[21] Vuorinen, V., Keskinen, J.-P., Duwig, C. and Boersma, B. (2014) On the Implementation of Low-Dissipative Runge-Kutta Projection Methods for Time Dependent Flows Using OpenFOAM. Computers & Fluids, 93, 153-163.

https://doi.org/10.1016/j.compfluid.2014.01.026

[22] Strelets, M. (2001) Detached Eddy Simulation of Massively Separated Flows. 39th Aerospace Sciences Meeting and Exhibit, Reno, 8-11 January 2001, 879.

https://doi.org/10.2514/6.2001-879

[23] Rung, T. (2002) Statistische Turbulenzmodellierung. Lecture Notes.

[24] Pope, S.B. (2000) Turbulent Flows. Cambridge University Press, Cambridge.

https://doi.org/10.1017/CBO9780511840531

[25] Degani, D., Seginer, A. and Levy, Y. (1990) Graphical Visualization of Vortical Flows by Means of Helicity. AIAA Journal, 28, 1347-1352.

https://doi.org/10.2514/3.25224

[26] Roth, M., Peikert, R. and Sadlo, F. (2019) VCG Vortex Core Lines.

[1] Gritskevich, M.S., Garbaruk, A.V., Schutze, J. and Menter, F.R. (2012) Development of DDES and IDDES Formulations for the k-ω Shear Stress Transport Model. Flow, Turbulence and Combustion, 88, 431-449.

https://doi.org/10.1007/s10494-011-9378-4

[2] Chow, J.S., Zilliac, G.G. and Bradshaw, P. (1997) Mean and Turbulence Measurements in the Near Field of a Wingtip Vortex. AIAA Journal, 35, 1561-1567.

https://doi.org/10.2514/2.1

[3] Devenport, W.J., Rife, M.C., Liapis, S.I. and Follin, G.J. (1996) The Structure and Development of a Wing-Tip Vortex. Journal of Fluid Mechanics, 312, 67-106.

https://doi.org/10.1017/S0022112096001929

[4] Abdel-Maksoud, M., Muller, V., Xing, T., Toxopeus, S., Stern, F., Petterson, K., et al. (2015) Experimental and Numerical Investigations on Flow Characteristics of the Kvlcc2 at 30 Drift Angle. 5th World Maritime Technology Conference, Rhode Island, 3-7 November 2015, 139-164.

[5] Larsson, L., Stern, F. and Bertram, V. (2003) Benchmarking of Computational Fluid Dynamics for Ship Flows: The Gothenburg 2000 Workshop. Journal of Ship Research, 47, 63-81.

[6] Larsson, L., Stern, F. and Visonneau, M. (2010) Gothenburg 2010, a Workshop on Numerical Ship Hydrodynamics. Technical Report, Chalmers University of Technology, Göteborg.

[7] Larsson, L., Stern, F. and Visonneau, M. (2013) CFD in Ship Hydrodynamics Results of the Gothenburg 2010 Workshop. In: Marine 2011, IV International Conference on Computational Methods in Marine Engineering, Springer, Berlin, 237-259.

https://doi.org/10.1007/978-94-007-6143-8_14

[8] Larsson, L., Stern, F. and Visonneau, M. (2013) Numerical Ship Hydrodynamics: An Assessment of the Gothenburg 2010 Workshop. Springer, Berlin.

https://doi.org/10.1007/978-94-007-7189-5

[9] Hino, T. (2005) CFD Workshop Tokyo 2005. National Maritime Research Institute, Tokyo.

[10] Stern, F. (2009) Lessons Learnt from the Workshop on Verification and Validation of Ship Maneuvering Simulation Methods SIMMAN 2008. Proceedings of International Conference on Marine Simulation and Ship Maneuverability, Copenhagen, 14-16 April 2008.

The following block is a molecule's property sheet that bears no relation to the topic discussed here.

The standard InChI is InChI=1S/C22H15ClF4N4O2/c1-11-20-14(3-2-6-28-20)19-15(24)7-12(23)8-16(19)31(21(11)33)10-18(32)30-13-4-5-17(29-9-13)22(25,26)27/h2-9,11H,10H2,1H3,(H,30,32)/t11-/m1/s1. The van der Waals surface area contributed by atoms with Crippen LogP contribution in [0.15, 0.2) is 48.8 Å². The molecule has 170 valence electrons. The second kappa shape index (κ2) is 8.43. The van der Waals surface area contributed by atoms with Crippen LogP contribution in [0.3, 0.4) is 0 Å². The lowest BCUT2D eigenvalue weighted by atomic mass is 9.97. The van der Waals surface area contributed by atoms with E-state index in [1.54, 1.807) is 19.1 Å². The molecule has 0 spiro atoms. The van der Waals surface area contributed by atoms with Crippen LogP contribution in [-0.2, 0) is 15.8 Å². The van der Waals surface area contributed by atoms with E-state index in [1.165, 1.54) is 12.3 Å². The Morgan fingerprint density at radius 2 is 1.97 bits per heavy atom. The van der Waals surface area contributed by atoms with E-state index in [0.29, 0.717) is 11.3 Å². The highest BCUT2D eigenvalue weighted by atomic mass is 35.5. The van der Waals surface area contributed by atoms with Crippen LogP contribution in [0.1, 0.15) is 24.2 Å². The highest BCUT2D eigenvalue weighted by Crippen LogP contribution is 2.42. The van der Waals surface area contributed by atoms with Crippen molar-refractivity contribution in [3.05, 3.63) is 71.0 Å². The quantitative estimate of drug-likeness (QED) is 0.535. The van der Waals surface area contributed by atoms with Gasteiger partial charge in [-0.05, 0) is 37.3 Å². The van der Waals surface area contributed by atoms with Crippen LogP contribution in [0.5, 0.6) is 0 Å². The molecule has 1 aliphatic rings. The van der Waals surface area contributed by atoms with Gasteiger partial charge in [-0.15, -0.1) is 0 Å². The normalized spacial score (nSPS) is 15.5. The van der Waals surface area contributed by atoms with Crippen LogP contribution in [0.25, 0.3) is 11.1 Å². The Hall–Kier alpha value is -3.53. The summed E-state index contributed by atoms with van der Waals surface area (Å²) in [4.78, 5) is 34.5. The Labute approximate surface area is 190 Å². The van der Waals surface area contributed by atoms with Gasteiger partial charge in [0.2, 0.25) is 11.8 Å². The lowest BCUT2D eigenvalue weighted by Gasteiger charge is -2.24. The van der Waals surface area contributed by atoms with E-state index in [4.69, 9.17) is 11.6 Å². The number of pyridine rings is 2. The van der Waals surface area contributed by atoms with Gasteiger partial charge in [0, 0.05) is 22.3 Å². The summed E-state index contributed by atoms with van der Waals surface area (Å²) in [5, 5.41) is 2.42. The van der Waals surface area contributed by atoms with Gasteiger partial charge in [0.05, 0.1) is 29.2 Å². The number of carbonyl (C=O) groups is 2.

[11] Stern, F. and Agdrup, K. (2008) SIMMAN 2008 Workshop on Verification and Validation of Ship Maneuvering Simulation Methods. Draft Workshop Proceedings.

[12] Fureby, C., Toxopeus, S., Johansson, M., Tormalm, M. and Petterson, K. (2016) A Computational Study of the Flow around the KVLCC2 Model Hull at Straight Ahead Conditions and at Drift. Ocean Engineering, 118, 1-16.

https://doi.org/10.1016/j.oceaneng.2016.03.029

[13] Xing, T., Bhushan, S. and Stern, F. (2012) Vortical and Turbulent Structures for KVLCC2 at Drift Angle 0, 12, and 30 Degrees. Ocean Engineering, 55, 23-43.

https://doi.org/10.1016/j.oceaneng.2012.07.026

[14] Xing, T., Shao, J. and Stern, F. (2007) BKW-RS-DES of Unsteady Vortical Flow for KVLCC2 at Large Drift Angles. Proceedings of the 9th International Conference on Numerical Ship Hydrodynamics, Ann Arbor, August 2007, 5-8.

[15] Ismail, F., Carrica, P.M., Xing, T. and Stern, F. (2010) Evaluation of Linear and Nonlinear Convection Schemes on Multidimensional Non-Orthogonal Grids with Applications to KVLCC2 Tanker. International Journal for Numerical Methods in Fluids, 64, 850-886.

https://doi.org/10.1002/fld.2174

[16] Van, S.H., Yim, G.T., Kim, W.J. and Kim, D.H. (1997) Measurement of Flows around 3600 TEU Container Ship Model. Proceedings of Annual Autumn Meetings, Seoul, 300-304.

[17] Menter, F., Kuntz, M. and Langtry, R. (2003) Ten Years of Industrial Experience with the SST Turbulence Model. Turbulence, Heat and Mass Transfer, 4, 625-632.

[18] Shevchuk, I. (2016) Study of Unsteady Hydrodynamic Effects in the Ship Stern Area under Shallow Water Conditions. PhD Thesis, University of Rostock, Rostock.

[19] Weller, H.G., Tabor, G., Jasak, H. and Fureby, C. (1998) A Tensorial Approach to Computational Continuum Mechanics Using Object-Oriented Techniques. Computers in Physics, 12, 620-631.

https://doi.org/10.1063/1.168744

[20] Issa, R.I. (1986) Solution of the Implicitly Discretised Fluid Flow Equations by Operator-Splitting. Journal of Computational Physics, 62, 40-65.

https://doi.org/10.1016/0021-9991(86)90099-9

[21] Vuorinen, V., Keskinen, J.-P., Duwig, C. and Boersma, B. (2014) On the Implementation of Low-Dissipative Runge-Kutta Projection Methods for Time Dependent Flows Using OpenFOAM. Computers & Fluids, 93, 153-163.

https://doi.org/10.1016/j.compfluid.2014.01.026

[22] Strelets, M. (2001) Detached Eddy Simulation of Massively Separated Flows. 39th Aerospace Sciences Meeting and Exhibit, Reno, 8-11 January 2001, 879.

https://doi.org/10.2514/6.2001-879

[23] Rung, T. (2002) Statistische Turbulenzmodellierung. Lecture Notes.

[24] Pope, S.B. (2000) Turbulent Flows. Cambridge University Press, Cambridge.

https://doi.org/10.1017/CBO9780511840531

[25] Degani, D., Seginer, A. and Levy, Y. (1990) Graphical Visualization of Vortical Flows by Means of Helicity. AIAA Journal, 28, 1347-1352.

https://doi.org/10.2514/3.25224

[26] Roth, M., Peikert, R. and Sadlo, F. (2019) VCG Vortex Core Lines.